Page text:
In Erlang, processes communicate via asynchronous message passing. This works even if a process is on a remote node because the Erlang virtual machine supports passing messages from one node to another. When one node joins another, it also becomes aware of any nodes already known to the other. In this manner, all the nodes in a cluster form a mesh, enabling any process to send a message to another process on any other node in the cluster. Each node in the cluster also automatically tracks liveness of other nodes in order to become aware of nonresponsive nodes. The advantages of asynchronous message passing in systems running on a node is extended to systems running in clusters, as replies can be received alongside errors and timeouts.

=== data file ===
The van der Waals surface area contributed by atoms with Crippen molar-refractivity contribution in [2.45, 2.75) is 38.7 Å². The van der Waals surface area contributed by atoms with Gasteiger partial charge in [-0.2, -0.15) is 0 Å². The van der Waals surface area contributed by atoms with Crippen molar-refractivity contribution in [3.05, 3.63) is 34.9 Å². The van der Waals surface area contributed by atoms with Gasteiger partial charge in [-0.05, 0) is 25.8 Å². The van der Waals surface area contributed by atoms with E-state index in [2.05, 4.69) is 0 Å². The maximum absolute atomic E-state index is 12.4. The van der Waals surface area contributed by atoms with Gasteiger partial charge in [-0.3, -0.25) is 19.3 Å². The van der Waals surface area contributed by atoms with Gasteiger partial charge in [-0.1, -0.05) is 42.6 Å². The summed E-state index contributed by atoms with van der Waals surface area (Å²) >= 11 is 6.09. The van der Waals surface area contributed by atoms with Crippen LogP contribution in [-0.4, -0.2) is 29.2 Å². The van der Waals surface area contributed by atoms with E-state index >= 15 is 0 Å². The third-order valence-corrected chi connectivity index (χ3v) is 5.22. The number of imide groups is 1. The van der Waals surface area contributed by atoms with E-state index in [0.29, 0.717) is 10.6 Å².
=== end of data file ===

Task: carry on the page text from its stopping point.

Erlang’s message passing and clustering primitives can serve as the basis for a wide variety of distributed system architectures. For example, service-oriented architecture (SOA), especially in its more modern variant, microservices, is a natural fit for Erlang given the ease of developing and deploying server-like processes. Clients treat such processes as services, communicating with them by exchanging messages. As another example, consider that Erlang clusters do not require master or leader nodes, which means that using them for peer-to-peer systems of replicas works well. Clients can send service request messages to any peer node in the cluster, and the peer can either handle the request itself or route it to another peer. The concept of standalone clusters, known as groups that communicate with each other through gateway nodes that can go up and down or lose connectivity exists in a framework called SD Erlang. Another popular distributed framework, inspired by the Amazon Dynamo paper published in 2007, is Riak Core, offering consistent hashing to schedule jobs, recovery from partitioned networks and failed nodes through consistent hashing, eventual consistency, and virtual nodes dividing state and the data into small, manageable entities that can be replicated and moved across nodes.